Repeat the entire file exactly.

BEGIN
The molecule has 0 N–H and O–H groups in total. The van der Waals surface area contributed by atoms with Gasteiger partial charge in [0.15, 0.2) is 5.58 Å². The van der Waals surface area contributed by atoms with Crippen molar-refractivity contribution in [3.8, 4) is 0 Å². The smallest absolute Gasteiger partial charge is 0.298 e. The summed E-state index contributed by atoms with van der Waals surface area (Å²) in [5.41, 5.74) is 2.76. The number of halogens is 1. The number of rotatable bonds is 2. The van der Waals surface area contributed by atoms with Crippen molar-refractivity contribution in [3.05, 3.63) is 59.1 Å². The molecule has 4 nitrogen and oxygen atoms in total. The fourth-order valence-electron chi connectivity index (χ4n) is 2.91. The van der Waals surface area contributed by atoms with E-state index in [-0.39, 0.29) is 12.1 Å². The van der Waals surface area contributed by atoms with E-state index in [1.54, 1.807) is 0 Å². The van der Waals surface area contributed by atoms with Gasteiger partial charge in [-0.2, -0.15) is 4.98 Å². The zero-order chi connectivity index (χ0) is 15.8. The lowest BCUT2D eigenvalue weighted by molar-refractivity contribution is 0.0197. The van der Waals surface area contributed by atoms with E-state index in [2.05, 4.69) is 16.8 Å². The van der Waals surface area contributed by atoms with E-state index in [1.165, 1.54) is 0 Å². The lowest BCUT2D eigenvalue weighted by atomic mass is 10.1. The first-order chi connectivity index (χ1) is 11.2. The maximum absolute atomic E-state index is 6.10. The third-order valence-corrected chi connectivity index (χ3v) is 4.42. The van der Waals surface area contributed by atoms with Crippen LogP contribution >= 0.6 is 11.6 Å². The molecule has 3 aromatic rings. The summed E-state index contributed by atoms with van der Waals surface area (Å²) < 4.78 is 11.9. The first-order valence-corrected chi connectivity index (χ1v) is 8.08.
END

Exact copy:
The molecule has 0 N–H and O–H groups in total. The van der Waals surface area contributed by atoms with Gasteiger partial charge in [0.15, 0.2) is 5.58 Å². The van der Waals surface area contributed by atoms with Crippen molar-refractivity contribution in [3.8, 4) is 0 Å². The smallest absolute Gasteiger partial charge is 0.298 e. The summed E-state index contributed by atoms with van der Waals surface area (Å²) in [5.41, 5.74) is 2.76. The number of halogens is 1. The number of rotatable bonds is 2. The van der Waals surface area contributed by atoms with Crippen molar-refractivity contribution in [3.05, 3.63) is 59.1 Å². The molecule has 4 nitrogen and oxygen atoms in total. The fourth-order valence-electron chi connectivity index (χ4n) is 2.91. The van der Waals surface area contributed by atoms with E-state index in [-0.39, 0.29) is 12.1 Å². The van der Waals surface area contributed by atoms with E-state index in [1.54, 1.807) is 0 Å². The van der Waals surface area contributed by atoms with Gasteiger partial charge in [-0.2, -0.15) is 4.98 Å². The zero-order chi connectivity index (χ0) is 15.8. The lowest BCUT2D eigenvalue weighted by molar-refractivity contribution is 0.0197. The van der Waals surface area contributed by atoms with E-state index in [2.05, 4.69) is 16.8 Å². The van der Waals surface area contributed by atoms with E-state index in [1.165, 1.54) is 0 Å². The lowest BCUT2D eigenvalue weighted by atomic mass is 10.1. The first-order chi connectivity index (χ1) is 11.2. The maximum absolute atomic E-state index is 6.10. The third-order valence-corrected chi connectivity index (χ3v) is 4.42. The van der Waals surface area contributed by atoms with Crippen LogP contribution >= 0.6 is 11.6 Å². The molecule has 3 aromatic rings. The summed E-state index contributed by atoms with van der Waals surface area (Å²) < 4.78 is 11.9. The first-order valence-corrected chi connectivity index (χ1v) is 8.08.